What Gamble didn’t foresee was the excitement in participating in the devotional.
“The response was overwhelming,” she said. “It is with great joy that Pacific Presbytery shares with you 19 writers reflecting on what it means to become the beloved community.”

The Rev. Paul Kang is one of the writers who participated in the Lenten devotional.
A solo pastor of  Korean Presbyterian Hosanna Church  in Los Angeles, Kang wrote, “I was excited that the Lenten Devotional 2020 invited me, whose English is a second language, to share the love, justice and peace of the beloved community.”

For the  Rev. Neema Cyrus-Franklin , the stated clerk and communications director for the Presbytery of the Pacific, writing for Presbyterians Today’s 2020 Lenten devotional was an opportunity “to grow together as the beloved community” by “facing our fears, prejudices and our flawed understandings, so that in Christ, wrongs may be righted, hearts may be changed and we might live together in peace.”

You can order through the presbytery office for a discount. If our presbytery's pre-order reaches 100 copies, we will place the order and your congregation's cost for these devotionals will be $2.40 per copy through the presbytery office. The deadline to order is Monday, January 27. Please call or email your order to Karen at the presbytery office: 320-235-7910 or
The Ministry Lab welcomes new leader, looks to the future
The Ministry Lab—an ecumenical organization that serves United Methodist, United Church of Christ, and Presbyterian churches in Minnesota—has hired a new executive director to resource and engage congregations and leaders around innovative practices and fresh approaches to faith formation.

Rev. Emily Meyer (left), an ordained pastor in the Evangelical Lutheran Church in America (ELCA), began the position in mid-December. She succeeds Lizabeth Bougie, who retired after nearly eight years in the position.
“I look forward to doing consulting and finding out what congregations are doing and ways that I can encourage them to try new things,” said Meyer, who was ordained in 1998. “I hope that this can be a place where we tackle the big questions and come up with hopeful, gracious responses to the challenges the church is facing right now.”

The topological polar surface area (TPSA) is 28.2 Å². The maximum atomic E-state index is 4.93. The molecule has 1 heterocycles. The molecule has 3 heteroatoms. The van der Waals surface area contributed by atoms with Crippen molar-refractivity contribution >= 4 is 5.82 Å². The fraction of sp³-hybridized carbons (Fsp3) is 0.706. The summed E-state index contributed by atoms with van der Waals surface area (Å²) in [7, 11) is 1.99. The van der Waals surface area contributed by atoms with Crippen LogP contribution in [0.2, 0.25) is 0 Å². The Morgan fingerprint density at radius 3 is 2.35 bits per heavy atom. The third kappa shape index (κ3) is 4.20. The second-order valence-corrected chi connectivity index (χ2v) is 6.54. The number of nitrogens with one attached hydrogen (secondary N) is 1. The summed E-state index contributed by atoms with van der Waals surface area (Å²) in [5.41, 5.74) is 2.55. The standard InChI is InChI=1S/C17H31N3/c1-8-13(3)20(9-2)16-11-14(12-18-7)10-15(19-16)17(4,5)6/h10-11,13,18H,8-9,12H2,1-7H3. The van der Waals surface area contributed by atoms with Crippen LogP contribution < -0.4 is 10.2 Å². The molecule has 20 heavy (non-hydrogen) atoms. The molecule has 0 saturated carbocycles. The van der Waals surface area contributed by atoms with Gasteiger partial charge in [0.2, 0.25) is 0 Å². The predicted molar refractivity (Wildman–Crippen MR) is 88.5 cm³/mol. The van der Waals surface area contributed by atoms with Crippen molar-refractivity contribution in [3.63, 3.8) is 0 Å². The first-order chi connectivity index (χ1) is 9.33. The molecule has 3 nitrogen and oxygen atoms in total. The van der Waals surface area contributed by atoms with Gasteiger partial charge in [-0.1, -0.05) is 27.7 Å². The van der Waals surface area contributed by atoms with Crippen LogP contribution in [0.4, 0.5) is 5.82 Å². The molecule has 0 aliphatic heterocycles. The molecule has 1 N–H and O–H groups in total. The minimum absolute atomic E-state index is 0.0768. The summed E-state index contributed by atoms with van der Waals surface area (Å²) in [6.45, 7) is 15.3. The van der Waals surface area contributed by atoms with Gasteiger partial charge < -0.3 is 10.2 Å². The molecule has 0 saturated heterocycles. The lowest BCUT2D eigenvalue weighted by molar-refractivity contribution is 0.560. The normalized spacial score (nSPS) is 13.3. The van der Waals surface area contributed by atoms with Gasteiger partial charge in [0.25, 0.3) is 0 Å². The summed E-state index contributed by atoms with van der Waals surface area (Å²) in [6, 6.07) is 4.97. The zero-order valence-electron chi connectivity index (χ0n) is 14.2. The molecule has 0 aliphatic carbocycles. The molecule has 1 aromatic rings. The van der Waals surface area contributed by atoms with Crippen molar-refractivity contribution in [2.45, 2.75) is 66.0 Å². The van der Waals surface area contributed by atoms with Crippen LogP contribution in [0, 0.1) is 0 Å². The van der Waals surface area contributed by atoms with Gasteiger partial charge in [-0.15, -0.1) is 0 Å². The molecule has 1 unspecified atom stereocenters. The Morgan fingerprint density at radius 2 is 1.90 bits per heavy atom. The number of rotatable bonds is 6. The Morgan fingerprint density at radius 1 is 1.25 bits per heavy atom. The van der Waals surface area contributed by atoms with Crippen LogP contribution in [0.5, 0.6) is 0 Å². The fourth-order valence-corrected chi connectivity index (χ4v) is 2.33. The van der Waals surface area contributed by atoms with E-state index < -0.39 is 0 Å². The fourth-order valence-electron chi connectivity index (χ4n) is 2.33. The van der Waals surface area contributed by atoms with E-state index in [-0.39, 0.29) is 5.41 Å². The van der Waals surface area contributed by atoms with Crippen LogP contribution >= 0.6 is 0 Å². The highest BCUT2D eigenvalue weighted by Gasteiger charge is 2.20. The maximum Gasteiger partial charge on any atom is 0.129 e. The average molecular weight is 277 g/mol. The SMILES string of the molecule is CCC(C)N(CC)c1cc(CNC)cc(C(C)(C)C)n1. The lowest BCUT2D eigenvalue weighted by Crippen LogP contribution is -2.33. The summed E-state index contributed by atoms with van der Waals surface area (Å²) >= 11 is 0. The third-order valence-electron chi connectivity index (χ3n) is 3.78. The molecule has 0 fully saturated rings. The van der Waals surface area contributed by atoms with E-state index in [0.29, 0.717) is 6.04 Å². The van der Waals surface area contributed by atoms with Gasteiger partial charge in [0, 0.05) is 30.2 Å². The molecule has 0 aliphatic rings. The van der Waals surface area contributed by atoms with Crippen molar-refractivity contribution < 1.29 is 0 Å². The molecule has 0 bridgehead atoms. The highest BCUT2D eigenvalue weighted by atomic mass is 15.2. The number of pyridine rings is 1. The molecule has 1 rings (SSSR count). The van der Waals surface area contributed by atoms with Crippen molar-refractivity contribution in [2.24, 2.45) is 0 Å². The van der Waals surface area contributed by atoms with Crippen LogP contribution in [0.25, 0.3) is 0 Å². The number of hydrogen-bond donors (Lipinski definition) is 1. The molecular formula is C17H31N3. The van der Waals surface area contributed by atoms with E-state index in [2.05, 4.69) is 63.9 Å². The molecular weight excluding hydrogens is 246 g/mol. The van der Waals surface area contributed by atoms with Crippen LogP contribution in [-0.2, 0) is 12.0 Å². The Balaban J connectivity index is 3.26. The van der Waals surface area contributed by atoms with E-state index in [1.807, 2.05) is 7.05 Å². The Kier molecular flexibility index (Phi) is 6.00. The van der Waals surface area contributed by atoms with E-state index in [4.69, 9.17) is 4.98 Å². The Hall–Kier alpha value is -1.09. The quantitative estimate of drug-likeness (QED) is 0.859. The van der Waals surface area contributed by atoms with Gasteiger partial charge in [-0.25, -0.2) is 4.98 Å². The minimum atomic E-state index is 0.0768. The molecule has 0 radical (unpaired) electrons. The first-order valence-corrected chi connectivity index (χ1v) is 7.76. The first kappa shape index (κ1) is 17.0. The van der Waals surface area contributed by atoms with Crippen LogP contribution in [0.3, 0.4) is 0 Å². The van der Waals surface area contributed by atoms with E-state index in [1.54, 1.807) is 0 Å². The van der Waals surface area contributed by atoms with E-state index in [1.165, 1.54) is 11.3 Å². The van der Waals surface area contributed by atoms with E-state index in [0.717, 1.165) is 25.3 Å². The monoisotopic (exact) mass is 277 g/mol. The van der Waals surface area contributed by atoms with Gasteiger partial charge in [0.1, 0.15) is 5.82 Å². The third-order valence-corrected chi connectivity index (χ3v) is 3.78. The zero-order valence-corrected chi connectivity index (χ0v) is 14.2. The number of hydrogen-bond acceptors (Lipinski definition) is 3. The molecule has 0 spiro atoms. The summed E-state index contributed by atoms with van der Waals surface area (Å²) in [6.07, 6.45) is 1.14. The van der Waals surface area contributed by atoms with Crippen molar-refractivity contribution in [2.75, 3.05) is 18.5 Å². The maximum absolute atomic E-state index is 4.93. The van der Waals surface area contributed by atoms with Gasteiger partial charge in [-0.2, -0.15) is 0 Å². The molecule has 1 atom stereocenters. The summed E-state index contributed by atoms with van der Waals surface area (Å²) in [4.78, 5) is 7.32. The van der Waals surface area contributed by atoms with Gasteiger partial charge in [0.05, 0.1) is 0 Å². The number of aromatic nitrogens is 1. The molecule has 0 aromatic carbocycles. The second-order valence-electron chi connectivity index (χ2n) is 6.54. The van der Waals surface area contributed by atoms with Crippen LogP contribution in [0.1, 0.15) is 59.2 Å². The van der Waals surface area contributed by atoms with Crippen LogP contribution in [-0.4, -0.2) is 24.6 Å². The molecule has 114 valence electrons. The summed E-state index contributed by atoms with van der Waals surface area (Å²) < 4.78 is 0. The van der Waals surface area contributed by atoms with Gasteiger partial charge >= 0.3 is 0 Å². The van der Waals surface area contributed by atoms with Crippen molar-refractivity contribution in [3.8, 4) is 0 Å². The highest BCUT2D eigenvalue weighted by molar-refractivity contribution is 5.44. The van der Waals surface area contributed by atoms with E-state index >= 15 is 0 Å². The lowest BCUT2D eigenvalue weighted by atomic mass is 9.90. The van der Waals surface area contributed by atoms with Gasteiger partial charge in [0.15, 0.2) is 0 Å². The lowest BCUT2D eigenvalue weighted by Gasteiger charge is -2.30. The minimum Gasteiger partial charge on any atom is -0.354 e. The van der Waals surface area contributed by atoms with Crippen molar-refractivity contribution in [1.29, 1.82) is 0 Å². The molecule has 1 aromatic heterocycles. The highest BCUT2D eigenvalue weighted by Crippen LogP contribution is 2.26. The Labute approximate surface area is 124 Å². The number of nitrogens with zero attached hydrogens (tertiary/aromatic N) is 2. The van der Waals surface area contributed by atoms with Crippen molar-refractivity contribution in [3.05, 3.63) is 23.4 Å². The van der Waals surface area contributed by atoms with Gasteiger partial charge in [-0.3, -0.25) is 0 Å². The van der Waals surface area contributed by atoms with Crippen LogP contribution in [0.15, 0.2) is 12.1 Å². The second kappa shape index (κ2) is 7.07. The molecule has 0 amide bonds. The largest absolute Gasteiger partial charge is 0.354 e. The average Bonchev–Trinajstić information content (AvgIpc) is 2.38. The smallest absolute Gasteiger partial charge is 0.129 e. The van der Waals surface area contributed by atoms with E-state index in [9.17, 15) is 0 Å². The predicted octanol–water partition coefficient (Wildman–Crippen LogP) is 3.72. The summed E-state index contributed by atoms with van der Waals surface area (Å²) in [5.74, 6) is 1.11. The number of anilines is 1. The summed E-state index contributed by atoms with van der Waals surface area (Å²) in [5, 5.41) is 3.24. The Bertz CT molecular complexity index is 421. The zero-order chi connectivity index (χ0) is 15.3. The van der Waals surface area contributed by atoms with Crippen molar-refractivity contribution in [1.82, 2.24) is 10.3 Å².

As she steps into her new role, Meyer is seeking feedback about the interests and needs of the constituencies she will serve. Whether or not you’ve ever engaged with The Ministry Lab, she invites you to take this brief survey to let her know how she can best resource you.

All Minnesota United Methodist clergy, staff, and lay leaders have access to The Ministry Lab’s wide variety of resources and free consultation through their apportioned dollars. Its hours recently changed (partly in hopes of accommodating more lay people) and are Tuesdays from 11 a.m. to 7 p.m., Wednesdays from 11 a.m. to 3 p.m., Thursdays from 11 a.m. to 3 p.m., and by appointment.

“Our board is so grateful for Lizabeth Bougie and the ways in which she has capably and creatively resourced congregations and leaders through her dedicated service to The Ministry Lab,” said Christa Meland, president of The Ministry Lab’s board of directors and director of communications for the Minnesota Annual Conference of the United Methodist Church. “We are also excited about the passion and skills that Emily Meyer brings to this position, and we look forward to working with her to bring to life our vision to make The Ministry Lab a place for church leaders to dream, explore, innovate, discover new ideas, and make ministry come alive in their unique contexts.”